Do you have a child who suffers from ADHD?
ADHD or attention deficit hyperactivity disorder is a relatively common syndrome characterized by hyperactivity, impulsive behavior, and inability to focus.
It can be a frustrating problem for parents to deal with due to the high energy level of these children. Unfortunately, prescription medications used to treat this disorder can have significant side effects. For this reason, many parents seek natural treatments for ADHD. One area of focus is diet. What are the best and worst foods for ADHD?
ADHD is thought to be caused by an imbalance in certain brain biochemicals involved in mood. Although it’s unclear how much of a role diet plays in this disorder, several studies have demonstrated a possible dietary association. Some of the areas that have received focus when it comes to foods for ADHD have included sugars and carbohydrates, artificial preservatives, food colorings, and caffeine.
Avoid Preservatives and Artificial Food Colors
A study published in Annals of Allergy in 1994 showed that eliminating food preservatives and artificial food colors from the diets of children with ADHD had a positive impact on the symptoms. Because of how commonly these are used in packaged and processed foods, this type of dietary change can be a challenge but may offer some benefits.
Avoid Refined Sugar
Although sugar has received a great deal of scrutiny when it comes to foods for ADHD, most studies haven’t shown a clear association between refined sugar intake and the symptoms of ADHD. It was thought that the rapid rise in blood sugar and the subsequent insulin spike might play a role in worsening the symptoms of ADHD but most studies have failed to show a significant association. Still, many parents report that their children’s symptoms are more pronounced after eating a high sugar meal.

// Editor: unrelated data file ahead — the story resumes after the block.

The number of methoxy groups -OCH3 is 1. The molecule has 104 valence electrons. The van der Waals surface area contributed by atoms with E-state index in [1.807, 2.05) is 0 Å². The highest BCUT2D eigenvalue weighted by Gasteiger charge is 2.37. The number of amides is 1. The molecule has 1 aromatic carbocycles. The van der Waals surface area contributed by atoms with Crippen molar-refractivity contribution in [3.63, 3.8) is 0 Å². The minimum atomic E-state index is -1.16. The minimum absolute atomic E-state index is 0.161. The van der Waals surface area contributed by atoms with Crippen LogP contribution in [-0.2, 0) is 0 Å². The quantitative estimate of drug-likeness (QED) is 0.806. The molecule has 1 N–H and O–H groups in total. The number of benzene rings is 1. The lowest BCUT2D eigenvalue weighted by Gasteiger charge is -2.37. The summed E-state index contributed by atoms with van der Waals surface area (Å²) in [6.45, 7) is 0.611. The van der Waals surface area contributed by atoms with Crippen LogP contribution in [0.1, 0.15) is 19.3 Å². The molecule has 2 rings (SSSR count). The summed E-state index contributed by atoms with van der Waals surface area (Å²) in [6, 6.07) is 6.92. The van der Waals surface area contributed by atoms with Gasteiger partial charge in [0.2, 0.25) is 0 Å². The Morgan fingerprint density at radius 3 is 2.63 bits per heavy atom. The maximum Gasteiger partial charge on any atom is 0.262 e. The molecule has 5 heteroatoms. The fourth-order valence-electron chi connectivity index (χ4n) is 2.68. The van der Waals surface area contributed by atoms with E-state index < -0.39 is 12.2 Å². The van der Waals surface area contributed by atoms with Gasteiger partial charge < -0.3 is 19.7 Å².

Include More Fatty Acids
Another subject of focus in the area of foods for ADHD are the essential fatty acids. Some studies have shown that children with ADHD are deficient in essential fatty acids, most notably alpha linolenic acid, an important omega 3 fatty acid that’s a precursor to the DHA and EPA found in fish oil supplements. A study published in the journal Pediatrics in 2005 showed that supplementing children with the omega 3 fatty acids found in fish oil and omega 6 fatty acids found in evening primrose oil helped to improve the hyperactivity and impulsivity so common in children with this syndrome.
What’s the bottom line if you want to focus on dietary measures to improve your child’s symptoms? It may be of some benefit to restrict processed foods that have artificial preservatives and food colorings as well as refined sugars. Supplementing with fish oil supplements and, possibly, evening primrose oil can provide the essential fatty acids found to be deficient in some children. Before making changes to your child’s diet, it’s best to talk to a pediatrician who’s knowledgeable in treating ADHD.